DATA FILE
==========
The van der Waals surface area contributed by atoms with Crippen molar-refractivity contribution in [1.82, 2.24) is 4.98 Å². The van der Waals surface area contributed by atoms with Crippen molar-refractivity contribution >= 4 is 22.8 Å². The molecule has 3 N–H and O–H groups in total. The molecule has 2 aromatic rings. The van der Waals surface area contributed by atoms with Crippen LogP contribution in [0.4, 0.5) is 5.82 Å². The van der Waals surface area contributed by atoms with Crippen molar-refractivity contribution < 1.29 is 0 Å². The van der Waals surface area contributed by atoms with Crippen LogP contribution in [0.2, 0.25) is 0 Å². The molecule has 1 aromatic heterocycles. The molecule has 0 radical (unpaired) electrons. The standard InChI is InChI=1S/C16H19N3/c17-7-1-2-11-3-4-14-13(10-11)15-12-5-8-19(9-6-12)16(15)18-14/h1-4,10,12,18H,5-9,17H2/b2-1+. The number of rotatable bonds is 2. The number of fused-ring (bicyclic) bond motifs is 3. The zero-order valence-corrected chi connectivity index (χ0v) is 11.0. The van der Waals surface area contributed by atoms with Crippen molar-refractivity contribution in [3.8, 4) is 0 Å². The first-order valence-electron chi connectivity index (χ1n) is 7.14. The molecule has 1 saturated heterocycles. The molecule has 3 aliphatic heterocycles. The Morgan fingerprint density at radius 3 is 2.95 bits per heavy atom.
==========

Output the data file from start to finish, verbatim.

The van der Waals surface area contributed by atoms with Crippen molar-refractivity contribution in [1.82, 2.24) is 4.98 Å². The van der Waals surface area contributed by atoms with Crippen molar-refractivity contribution >= 4 is 22.8 Å². The molecule has 3 N–H and O–H groups in total. The molecule has 2 aromatic rings. The van der Waals surface area contributed by atoms with Crippen LogP contribution in [0.4, 0.5) is 5.82 Å². The van der Waals surface area contributed by atoms with Crippen molar-refractivity contribution < 1.29 is 0 Å². The van der Waals surface area contributed by atoms with Crippen LogP contribution in [0.2, 0.25) is 0 Å². The molecule has 1 aromatic heterocycles. The molecule has 0 radical (unpaired) electrons. The standard InChI is InChI=1S/C16H19N3/c17-7-1-2-11-3-4-14-13(10-11)15-12-5-8-19(9-6-12)16(15)18-14/h1-4,10,12,18H,5-9,17H2/b2-1+. The number of rotatable bonds is 2. The number of fused-ring (bicyclic) bond motifs is 3. The zero-order valence-corrected chi connectivity index (χ0v) is 11.0. The van der Waals surface area contributed by atoms with Crippen molar-refractivity contribution in [3.8, 4) is 0 Å². The first-order valence-electron chi connectivity index (χ1n) is 7.14. The molecule has 1 saturated heterocycles. The molecule has 3 aliphatic heterocycles. The Morgan fingerprint density at radius 3 is 2.95 bits per heavy atom.